Closing the School
Sickness was a common issue at the Foreign Mission School. Some students, such as the Hawaiians and Marquesans, had difficulty with the New England winter climate.
The close living quarters of students from so many different countries and climates in an era before most vaccines and antibiotics increased the students’ susceptibility to illnesses as well.
Students that died while attending the Foreign Mission School:
Name Nationality/Heritage Cause of death Date
Henry Obookiah Hawaiian typhus 1818
Benjamin Toke Marquesan consumption March 1820
Lewis Keah Marquesan fever Dec 1820
Thomas Hammepatoo Marquesan unwell on arrival 1822
William Kirkpatrick Cherokee unwell on arrival March 1823
John Iris Komo Hawaiian consumption 1824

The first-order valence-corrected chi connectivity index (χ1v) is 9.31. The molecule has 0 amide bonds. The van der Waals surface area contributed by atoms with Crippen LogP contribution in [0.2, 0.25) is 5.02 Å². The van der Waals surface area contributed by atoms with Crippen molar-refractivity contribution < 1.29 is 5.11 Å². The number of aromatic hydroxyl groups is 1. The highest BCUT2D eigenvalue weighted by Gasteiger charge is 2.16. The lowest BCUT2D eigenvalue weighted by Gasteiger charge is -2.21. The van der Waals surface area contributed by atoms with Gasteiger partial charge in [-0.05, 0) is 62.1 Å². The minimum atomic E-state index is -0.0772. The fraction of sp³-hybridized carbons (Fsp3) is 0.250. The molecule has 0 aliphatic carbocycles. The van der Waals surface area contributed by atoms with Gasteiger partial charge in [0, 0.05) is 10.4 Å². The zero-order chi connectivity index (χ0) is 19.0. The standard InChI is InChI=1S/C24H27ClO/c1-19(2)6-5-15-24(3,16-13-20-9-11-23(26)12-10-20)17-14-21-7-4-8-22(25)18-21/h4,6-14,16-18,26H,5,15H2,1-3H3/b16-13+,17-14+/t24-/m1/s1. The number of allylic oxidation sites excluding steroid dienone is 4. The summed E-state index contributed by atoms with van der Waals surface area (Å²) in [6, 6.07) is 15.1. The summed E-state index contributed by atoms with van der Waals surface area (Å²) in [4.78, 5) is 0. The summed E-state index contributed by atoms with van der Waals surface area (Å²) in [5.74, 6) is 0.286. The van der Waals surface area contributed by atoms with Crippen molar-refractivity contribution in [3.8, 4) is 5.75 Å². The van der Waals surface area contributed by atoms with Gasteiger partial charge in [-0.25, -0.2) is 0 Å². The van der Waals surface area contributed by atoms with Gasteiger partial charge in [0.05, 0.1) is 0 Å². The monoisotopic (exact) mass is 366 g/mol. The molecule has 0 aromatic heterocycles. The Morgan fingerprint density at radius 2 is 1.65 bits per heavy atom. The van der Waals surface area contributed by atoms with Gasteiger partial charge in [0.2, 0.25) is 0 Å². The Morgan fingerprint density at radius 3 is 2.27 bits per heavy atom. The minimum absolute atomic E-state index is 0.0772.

David Brainard Hawaiian unknown 1825
Nota Bene: None of these deaths were recorded in the town records.
Hawaiian Grave Marker
In 1993, many years after his death Henry Obookiah was disinterred by descendants of his family and returned to Hawaii. This marker was left in Cornwall to mark his gravesite as an important site in Hawaiian history.
Two marriages occurred between Foreign Mission School students and towns-folk during the school's years of operation.
The first marriage took place in 1824 between Sarah Northrop, daughter of the school’s steward, and John Ridge, son of a Cherokee chief.
The second marriage was in 1826 between Harriet Gold, granddaughter of the Congregationalist minister, and Elias Boudinot, cousin of John Ridge.
The town response to the Ridge and Boudinot marriages exposed much of the racism and inequality that existed in the mission movement and that local people felt towards the students.
By 1826 the Foreign Mission School was struggling and The American Board of Commissioners for Foreign Missions used the marriages as an opportunity to close the school.